In 1994, England called off a game against Germany that was supposed to take place there on April 20, which happened to be Hitler’s birthday, for fear it would attract neo-Nazis. The Professional Footballers’ Association — the players’ trade union in England — had raised concerns, while the German football headquarters had windows smashed in by activists opposed to the game taking place, who also sprayed slogans reading, ‘No match on April 20’.

Glass says: “There was not a serious discussion to demolish the Olympiastadion. It was rather, ‘Shall we use it, or shall we build a new one?’ We were pretty aware that we were entering, let’s say, shaky ground in terms of the history of the building. And in parallel, while we were building the stadium or rebuilding the stadium, we were putting a lot of pressure on the German Bundestag (parliament), together with the German Historic Museum and the Berlin Senate, to build a small museum or exhibition that deals with the political history of the whole space.”

The stadium was renovated and its roof added in time for that 2006 World Cup, at a cost of €242million (£204m/$260m at current exchange rates), and the venue was granted five-star status by both FIFA, football’s world governing body, and UEFA, its European equivalent.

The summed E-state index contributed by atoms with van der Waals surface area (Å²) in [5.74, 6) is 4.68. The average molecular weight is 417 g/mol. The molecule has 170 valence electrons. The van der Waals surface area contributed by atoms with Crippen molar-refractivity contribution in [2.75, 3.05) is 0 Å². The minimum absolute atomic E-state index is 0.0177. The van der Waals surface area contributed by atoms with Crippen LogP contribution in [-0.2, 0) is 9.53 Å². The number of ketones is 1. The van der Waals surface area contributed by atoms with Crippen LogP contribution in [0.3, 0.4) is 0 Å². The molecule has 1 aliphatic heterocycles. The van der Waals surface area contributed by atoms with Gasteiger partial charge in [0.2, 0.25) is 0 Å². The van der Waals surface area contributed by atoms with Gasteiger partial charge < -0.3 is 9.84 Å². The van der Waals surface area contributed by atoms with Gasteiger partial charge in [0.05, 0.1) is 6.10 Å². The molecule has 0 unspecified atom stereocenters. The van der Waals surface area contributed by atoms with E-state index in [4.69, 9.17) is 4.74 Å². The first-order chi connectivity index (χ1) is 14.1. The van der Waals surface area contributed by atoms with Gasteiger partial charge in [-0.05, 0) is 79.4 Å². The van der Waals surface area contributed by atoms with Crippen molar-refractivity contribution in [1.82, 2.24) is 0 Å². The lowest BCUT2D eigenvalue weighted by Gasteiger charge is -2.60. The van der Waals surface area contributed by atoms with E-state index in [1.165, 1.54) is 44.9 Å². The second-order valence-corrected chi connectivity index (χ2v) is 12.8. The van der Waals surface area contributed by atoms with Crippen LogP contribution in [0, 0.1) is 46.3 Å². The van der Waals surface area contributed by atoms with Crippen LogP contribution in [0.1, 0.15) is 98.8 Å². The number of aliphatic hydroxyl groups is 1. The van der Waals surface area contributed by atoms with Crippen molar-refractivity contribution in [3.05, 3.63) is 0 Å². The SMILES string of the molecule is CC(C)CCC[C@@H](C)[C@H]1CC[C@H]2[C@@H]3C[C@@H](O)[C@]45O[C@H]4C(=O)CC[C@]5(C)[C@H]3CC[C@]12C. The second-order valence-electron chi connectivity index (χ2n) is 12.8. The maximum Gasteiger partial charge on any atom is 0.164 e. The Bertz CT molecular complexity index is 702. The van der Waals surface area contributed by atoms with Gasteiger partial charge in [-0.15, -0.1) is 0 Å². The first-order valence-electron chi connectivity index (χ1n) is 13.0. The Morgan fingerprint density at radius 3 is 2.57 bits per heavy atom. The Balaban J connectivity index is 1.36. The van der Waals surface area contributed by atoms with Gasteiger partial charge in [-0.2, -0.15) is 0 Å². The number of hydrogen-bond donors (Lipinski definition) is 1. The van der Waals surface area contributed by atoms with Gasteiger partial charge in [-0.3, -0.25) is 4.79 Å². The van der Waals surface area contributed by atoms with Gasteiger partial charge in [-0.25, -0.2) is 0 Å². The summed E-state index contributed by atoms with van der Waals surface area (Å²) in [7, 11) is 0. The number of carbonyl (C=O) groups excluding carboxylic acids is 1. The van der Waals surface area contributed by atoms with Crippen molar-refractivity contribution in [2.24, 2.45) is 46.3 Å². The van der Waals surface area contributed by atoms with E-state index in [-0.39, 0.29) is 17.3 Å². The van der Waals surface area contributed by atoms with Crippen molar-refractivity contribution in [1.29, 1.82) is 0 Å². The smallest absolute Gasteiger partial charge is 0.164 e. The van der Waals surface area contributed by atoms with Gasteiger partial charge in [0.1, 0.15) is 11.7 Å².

Our tour guide, while showing visitors around the dressing rooms, points out that one FIFA requirement is “every changing room needs this device”, while holding an adjustable hairdryer. He smiles: “Very important for professional football players.”

Since then, we have seen Zidane’s headbutt in the final of the 2006 World Cup, and Bolt’s record-breaking feats in the 2009 World Championships — which also happened to be the same competition in which South Africa’s Caster Semenya, then only 18 years old, won the women’s 800m race, which subsequently became one of the defining talking points of the sport over the following decade due to a gender controversy.

Back to football, and Jurgen Klopp’s Borussia Dortmund memorably beat Bayern Munich in the German Cup final here in 2012, while Messi and Luis Suarez, then of Barcelona, defeated Paul Pogba and Andrea Pirlo’s Juventus three years later.

The past is forever etched into history, but over the coming month, a new tapestry will be woven into Europe’s most contentious sporting venue.

(Top photos: Getty Images; design: John Bradford)
(1936 | 2024 Illustration: ullstein bild via Getty Images, Inaki Esnaola/Getty Images)